Currently, the Google Photos app for iOS allows users to upload photos in Apple’s HEIC format without requiring them to be converted from “Original Quality” to “High Quality JPEG.” This essentially allows them to be stored on Google’s servers without counting toward the user’s storage limit.
Since the HEIC images are already smaller than Google’s compressed JPEG format, the app doesn’t convert them while uploading. The issue was discovered by a Reddit user last week.
“With all modern iPhones shooting photos in HEIC format, which is smaller than even Googles compressed JPG files, iPhones therefore get free unlimited ORIGINAL quality backups simply because it would cost Google both storage space (because if Google tried to compress iPhones HEIC photos they would actually become larger) and computing power (because Google doesn’t need to compress and process all of the billions of photos iPhones backup.)”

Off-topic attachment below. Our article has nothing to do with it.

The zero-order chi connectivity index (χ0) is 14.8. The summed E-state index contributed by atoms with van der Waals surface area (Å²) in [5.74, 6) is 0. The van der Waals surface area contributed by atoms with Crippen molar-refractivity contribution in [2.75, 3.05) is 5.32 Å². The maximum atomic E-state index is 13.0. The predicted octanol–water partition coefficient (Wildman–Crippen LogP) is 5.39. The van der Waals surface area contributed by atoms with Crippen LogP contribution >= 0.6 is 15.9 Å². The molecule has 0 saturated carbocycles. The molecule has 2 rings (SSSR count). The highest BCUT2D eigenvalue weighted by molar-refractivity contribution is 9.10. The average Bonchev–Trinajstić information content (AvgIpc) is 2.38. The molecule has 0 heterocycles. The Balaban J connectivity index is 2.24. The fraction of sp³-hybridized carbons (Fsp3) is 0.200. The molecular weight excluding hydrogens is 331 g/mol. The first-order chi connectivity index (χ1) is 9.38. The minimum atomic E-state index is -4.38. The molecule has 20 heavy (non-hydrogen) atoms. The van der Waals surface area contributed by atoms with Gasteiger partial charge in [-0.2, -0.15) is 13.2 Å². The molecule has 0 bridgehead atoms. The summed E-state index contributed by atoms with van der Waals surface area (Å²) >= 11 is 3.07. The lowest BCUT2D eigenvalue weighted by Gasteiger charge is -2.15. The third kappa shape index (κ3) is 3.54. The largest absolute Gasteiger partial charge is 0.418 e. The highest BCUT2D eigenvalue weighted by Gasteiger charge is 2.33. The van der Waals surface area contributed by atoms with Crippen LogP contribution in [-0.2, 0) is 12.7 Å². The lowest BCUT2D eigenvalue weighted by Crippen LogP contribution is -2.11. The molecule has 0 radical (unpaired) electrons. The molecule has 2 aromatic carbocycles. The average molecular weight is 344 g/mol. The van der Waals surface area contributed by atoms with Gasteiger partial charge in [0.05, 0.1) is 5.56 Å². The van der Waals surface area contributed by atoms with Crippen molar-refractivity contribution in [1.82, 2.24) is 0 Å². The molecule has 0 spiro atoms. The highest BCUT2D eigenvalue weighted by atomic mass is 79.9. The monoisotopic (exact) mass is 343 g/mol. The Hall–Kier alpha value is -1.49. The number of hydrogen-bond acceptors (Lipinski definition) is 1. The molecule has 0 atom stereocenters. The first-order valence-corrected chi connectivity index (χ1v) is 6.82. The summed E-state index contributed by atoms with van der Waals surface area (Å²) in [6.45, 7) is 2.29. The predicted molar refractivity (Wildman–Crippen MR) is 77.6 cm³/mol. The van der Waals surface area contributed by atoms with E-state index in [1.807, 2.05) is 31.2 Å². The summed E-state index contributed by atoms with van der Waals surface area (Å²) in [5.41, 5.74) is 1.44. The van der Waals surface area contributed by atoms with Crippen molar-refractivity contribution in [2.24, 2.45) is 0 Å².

Enjoy it while it lasts, as Google has said it will fix the “bug” that allows storing the photos for “free.” Over the weekend, a Google spokesperson told AndroidPolice: “We are aware of this bug and are working to fix it.”
However, it isn’t exactly clear how Google will fix the bug. The Google Photos app could begin converting HEIC photos to the High Quality JPEG format when uploaded, which would result in lowered quality. Or, Google could allow the photos to be uploaded without converting them, but counting them toward the user’s Google Drive usage limit. Time will tell.